Super typhoon Haiyan (locally known as ‘Yolanda’) struck the Philippines on 8 November 2013. With maximum winds of 230 km/hour reaching 315 km/hour at some points, it had devastating effects, causing destruction across the Central Philippines. According to the Philippine National Disaster Risk Reduction and Management Council, at the peak of the event 4.4 million people were displaced and 1 551 evacuation centres were housing 398 377 people.
In response to Typhoon Haiyan, the World Health Organization (WHO) received aid from a number of donors to provide essential and emergency healthcare to the affected populations. Contributions were received from the Governments of Australia, Canada, Japan, Kuwait, Monaco, Norway, the Republic of Korea, the Russian Federation and the United Kingdom. Funding was also received from the Central Emergency Response Fund of the United Nations and from the Japan Private Kindergarten Association along with staff from the WHO Non-governmental Organization Consortium and members of the Global Outbreak Alert and Response Network.
With the help of these donors WHO has been able to:
Meet the immediate healthcare needs of the people in the affected areas, especially for obstetric and neo-natal care, trauma care, mental health and psychosocial support, chronic conditions and infectious diseases.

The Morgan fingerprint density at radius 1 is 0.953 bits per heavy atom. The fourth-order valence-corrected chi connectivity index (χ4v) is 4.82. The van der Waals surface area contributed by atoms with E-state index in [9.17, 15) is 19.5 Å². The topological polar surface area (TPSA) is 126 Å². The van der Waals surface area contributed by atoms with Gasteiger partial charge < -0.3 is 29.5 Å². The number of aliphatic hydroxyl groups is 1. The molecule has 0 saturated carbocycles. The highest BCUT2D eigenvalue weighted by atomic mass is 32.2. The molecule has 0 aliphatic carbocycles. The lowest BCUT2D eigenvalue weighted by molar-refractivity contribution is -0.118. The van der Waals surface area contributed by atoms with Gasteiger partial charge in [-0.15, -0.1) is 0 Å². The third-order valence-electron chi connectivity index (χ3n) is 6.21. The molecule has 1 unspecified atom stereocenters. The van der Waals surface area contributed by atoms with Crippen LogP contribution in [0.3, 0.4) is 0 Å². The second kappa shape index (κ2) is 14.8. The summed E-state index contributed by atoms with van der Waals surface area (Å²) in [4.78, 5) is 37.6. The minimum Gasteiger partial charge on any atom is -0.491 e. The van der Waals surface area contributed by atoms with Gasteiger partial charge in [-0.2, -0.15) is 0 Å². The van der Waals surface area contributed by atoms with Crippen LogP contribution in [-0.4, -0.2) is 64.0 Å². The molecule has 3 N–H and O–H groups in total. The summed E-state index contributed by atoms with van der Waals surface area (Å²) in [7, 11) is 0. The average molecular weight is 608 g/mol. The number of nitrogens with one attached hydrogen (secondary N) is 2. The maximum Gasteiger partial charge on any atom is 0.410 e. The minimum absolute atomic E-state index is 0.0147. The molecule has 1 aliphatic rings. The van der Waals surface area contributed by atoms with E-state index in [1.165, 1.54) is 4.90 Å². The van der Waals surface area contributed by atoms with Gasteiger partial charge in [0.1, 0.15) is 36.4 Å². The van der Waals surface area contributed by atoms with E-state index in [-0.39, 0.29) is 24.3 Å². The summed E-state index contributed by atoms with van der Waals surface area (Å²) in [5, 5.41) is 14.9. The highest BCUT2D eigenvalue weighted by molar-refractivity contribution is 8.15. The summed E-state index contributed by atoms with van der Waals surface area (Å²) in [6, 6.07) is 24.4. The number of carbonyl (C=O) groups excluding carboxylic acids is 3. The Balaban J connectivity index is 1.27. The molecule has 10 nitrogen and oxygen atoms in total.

Strengthen the alert and surveillance capability in order to contain potential disease outbreaks.
All these activities have been in support of the Philippine Department of Health (DOH) and tailored to strengthen local capacity. All necessary steps have been taken to avoid duplication of services and ensure equitable access for all beneficiaries to services across the implementation area. Care has been taken to coordinate and integrate health care with other services and clusters on issues such as protection and gender.
As of April 11, 2014 it is reported by the Government of Philippines that there are:
Over 16 million affected
4.1 million displaced
28 689 injured
While emergency healthcare activities are on-going in the three most affected regions of the country, the WHO has also begun the longer term rehabilitation of health services for the affected populations and to strengthen provision in priority areas such as psychosocial support.